There is a growing opportunity for retail investors to perform as well or better than institutional investors who are the "experts" at this thing called investing. If retail investors can stay the course and invest in the right way, they can achieve good outcomes.
The original version of this article first appeared in The Business Times.
There's been a revolution. I am not talking about the coup in Myanmar. I'm talking about the Reddit retail army that has revolted against Wall Street and taken down some of the big, hot shot hedge funds that manage tens of billions of dollars.
GameStop — the flagship "meme stock" and a favourite short for hedge funds — went from $19 to $470 in a matter of days. It has also fallen just as rapidly to below $100. As at 4 Feb 2021, the stock stood at $53.50. In the process, it has spawned a whole new lexicon of investing terms like "meme stocks" and "stonks". Free trading apps like Robinhood and online communities like Reddit's WallStreetBets have now entered common vernacular. And when the likes of Elon Musk or Chamath Palihapitiya — the new generation of revolutionary leaders — tweet about a new "stonk", millions literally follow and drive prices higher. Prices of certain stocks, such as GameStop, AMC, and Tesla, and certain other tradeable assets, such as Bitcoin, have seen wild swings and added volatility to markets.
Massive share price volatility in meme stocks during January 2021
"Stonks" is an intentional misspelling of "stocks". The term originated from an internet meme that poked fun at amateur or bad financial decisions.
"Meme stocks" or "stonks" are heavily influenced by people online. The most famous online channel being a Reddit community called WallStreetBets, which now has millions of followers acting together to group buy and sell stocks.
While stonks and meme stocks have been around for a couple of years, recent attention was likely driven in part by the confluence of Covid-19 lockdowns, access to free trading apps like Robinhood, the entry of a new generation of millennial and Gen Z investors who have not experienced an investment cycle, as well as the massive wealth disparity and income inequality that is leading to greater discontent and mistrust in society.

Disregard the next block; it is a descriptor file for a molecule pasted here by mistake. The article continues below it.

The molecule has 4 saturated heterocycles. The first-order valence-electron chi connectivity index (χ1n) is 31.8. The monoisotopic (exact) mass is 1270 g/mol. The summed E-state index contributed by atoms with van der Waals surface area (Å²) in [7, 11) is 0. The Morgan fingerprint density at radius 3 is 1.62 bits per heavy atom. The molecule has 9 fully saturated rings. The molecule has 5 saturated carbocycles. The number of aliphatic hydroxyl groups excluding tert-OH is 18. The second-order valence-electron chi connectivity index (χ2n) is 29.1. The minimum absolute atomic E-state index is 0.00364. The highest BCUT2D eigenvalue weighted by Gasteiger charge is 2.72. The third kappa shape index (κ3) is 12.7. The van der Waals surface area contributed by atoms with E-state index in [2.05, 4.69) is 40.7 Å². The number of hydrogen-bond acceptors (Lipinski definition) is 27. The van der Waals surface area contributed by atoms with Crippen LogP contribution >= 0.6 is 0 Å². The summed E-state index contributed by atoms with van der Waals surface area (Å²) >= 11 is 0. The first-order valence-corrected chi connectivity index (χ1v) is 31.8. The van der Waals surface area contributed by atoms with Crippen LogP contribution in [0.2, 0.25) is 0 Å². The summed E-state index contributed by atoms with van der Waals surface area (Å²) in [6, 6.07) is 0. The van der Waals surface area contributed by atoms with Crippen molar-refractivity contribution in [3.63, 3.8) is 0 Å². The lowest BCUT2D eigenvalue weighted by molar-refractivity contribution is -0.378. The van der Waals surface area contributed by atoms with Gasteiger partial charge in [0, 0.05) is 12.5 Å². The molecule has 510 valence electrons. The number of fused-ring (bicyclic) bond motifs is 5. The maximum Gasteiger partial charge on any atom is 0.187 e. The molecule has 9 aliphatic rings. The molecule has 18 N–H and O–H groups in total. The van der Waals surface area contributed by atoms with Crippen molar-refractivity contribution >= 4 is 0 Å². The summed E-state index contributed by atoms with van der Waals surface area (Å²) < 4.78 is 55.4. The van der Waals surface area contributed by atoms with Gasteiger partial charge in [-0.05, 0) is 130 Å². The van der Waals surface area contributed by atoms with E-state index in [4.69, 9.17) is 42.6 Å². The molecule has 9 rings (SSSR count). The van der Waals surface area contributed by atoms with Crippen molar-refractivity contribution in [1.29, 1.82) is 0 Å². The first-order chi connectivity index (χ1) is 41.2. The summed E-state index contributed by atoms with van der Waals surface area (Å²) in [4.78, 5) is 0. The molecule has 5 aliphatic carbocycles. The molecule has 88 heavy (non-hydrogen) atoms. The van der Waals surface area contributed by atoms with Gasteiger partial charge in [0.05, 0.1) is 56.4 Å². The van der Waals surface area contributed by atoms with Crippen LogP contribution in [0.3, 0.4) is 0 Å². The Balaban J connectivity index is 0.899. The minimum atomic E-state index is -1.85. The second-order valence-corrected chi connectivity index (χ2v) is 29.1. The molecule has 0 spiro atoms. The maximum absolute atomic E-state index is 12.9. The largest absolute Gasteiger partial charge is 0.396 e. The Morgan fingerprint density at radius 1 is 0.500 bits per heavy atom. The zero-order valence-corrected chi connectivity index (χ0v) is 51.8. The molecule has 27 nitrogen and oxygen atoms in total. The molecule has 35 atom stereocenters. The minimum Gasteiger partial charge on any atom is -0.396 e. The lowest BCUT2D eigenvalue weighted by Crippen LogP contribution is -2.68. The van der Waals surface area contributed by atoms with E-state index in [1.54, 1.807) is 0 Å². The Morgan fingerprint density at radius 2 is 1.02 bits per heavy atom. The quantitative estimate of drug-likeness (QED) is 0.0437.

"Stonk" Google search trends, from August 2019 to January 2021
What has captured the imagination of most people is that a relatively obscure group of amateur investors beat the experts at their own game. They induced what's known as a short squeeze by forcing hedge funds to buy more of the stocks the Reddit army were pushing. These hedge funds have realised billions in losses and drove up the meme stock prices higher.
A greater controversy arose when Robinhood and other trading platforms prevented investors from buying many of these meme stocks during the most volatile and heavily traded period last week, resulting in the stocks falling rapidly. Fuelling the anger of retail investors was the notion that Robinhood is actually backed by the biggest hedge funds in the industry. It felt like Wall Street was colluding, or at least influencing, Robinhood by changing the rules in the middle of the game and playing to unfair advantages — effectively pulling the carpet from under the feet of the retail investors they were created to serve.
David vs Goliath: risks and downsides
The underlying social discourse of Main Street versus Wall Street and the visual imagery of the righteous masses coming together to mete justice to the evil wolves of Wall Street, who are shorting and bankrupting innocent companies, clearly captures the imagination.
There is something more important at play here and that is the increasing opportunity for retail investors to perform as well or better than institutional investors who are the "experts" at this thing called investing. In the past, retail investors were derided as dumb money, but they are turning the tables on the pros these days.